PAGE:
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Date 12 October 2015 - 18 May 2016

Event ID 1044912

Category Descriptive Accounts

Type Note


This fort is situated beneath the ruin of Tinnis Castle, which crowns a ridge carved out by a glacial meltwater channel at the foot of the W flank of Vane Law. The castle itself, which dates from the 15th or early 16th century (See RCAHMS 1967, 272-3, no.531), comprises a quadrangular courtyard with towers at the NE and SW corners, and the working assumption has been that all the defensive ramparts lying outside the castle walls belong to a fort rather than an earlier castle on the same site. Be that as it may, the summit area of the ridge, measuring some 60m from NE to SW by 26m transversely (0.15ha), has been enclosed by a single rampart, and the discovery of in situ vitrified stone by RCAHMS investigators in 1959 at the SW end, and loose amongst fallen rubble on the W flank. indicates that it was probably timber-laced. At both ends two further walls have been drawn across the crest of the ridge, the outer on the SW with an internal ditch, while the lower end of the ridge at the SW end is apparently enclosed on the W by a ditch with an external bank, and on the E by a rampart reduced to a scarp. Quite how these various elements functioned as a defensive scheme, and the extent to which they may have been built or modified in the medieval period is uncertain. There is an entrance in the SW end, but the outer of the two walls here has apparently been reconstructed to block access through it, while the entrance visible at the NE end seems to have been the principal approach to the castle, zigzagging up through the ramparts from a well-formed trackway and may be entirely medieval in date.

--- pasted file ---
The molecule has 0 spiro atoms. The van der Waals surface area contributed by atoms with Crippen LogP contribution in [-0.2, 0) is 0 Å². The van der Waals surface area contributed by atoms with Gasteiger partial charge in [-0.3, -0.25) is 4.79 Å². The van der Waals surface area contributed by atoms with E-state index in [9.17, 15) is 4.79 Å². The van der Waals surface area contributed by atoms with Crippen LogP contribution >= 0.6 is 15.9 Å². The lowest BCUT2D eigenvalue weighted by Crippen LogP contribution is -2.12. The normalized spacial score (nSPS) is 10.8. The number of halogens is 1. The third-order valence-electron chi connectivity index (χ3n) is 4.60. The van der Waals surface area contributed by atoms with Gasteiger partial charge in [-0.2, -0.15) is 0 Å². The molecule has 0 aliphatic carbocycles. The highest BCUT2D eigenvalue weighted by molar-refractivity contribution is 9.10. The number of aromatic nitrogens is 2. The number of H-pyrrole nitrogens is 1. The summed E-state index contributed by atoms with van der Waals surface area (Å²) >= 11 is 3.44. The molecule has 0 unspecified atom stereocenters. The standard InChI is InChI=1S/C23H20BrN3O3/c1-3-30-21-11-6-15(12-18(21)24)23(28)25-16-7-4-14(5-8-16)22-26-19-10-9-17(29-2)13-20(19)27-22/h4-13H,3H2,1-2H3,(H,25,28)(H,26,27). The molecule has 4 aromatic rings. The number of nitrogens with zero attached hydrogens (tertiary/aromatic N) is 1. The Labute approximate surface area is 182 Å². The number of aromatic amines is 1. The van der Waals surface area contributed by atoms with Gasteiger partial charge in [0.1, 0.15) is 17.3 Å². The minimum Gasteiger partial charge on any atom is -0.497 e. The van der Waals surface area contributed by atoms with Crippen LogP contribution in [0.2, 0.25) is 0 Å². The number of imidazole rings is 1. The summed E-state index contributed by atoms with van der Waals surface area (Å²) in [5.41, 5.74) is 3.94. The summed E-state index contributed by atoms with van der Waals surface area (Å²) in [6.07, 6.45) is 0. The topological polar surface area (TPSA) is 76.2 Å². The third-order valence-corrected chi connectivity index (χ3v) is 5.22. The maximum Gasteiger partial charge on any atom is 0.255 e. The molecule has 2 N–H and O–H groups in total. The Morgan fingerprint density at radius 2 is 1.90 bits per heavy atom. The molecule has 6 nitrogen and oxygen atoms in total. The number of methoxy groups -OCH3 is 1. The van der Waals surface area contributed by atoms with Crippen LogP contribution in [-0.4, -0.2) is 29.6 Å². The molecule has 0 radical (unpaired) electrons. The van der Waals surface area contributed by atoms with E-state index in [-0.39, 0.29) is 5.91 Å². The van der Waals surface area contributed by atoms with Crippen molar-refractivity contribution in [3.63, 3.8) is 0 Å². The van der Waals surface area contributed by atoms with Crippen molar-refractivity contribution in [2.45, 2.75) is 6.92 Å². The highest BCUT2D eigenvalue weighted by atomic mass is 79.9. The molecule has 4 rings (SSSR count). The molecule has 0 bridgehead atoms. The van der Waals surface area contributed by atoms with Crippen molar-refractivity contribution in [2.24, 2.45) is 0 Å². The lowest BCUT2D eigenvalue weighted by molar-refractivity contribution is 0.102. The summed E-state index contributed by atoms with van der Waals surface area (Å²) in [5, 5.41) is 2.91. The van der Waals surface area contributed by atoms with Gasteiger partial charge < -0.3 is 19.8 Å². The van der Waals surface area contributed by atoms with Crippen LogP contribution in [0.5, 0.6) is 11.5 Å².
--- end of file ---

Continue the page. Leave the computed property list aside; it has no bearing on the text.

Information from An Atlas of Hillforts of Great Britain and Ireland – 18 May 2016. Atlas of Hillforts SC3621

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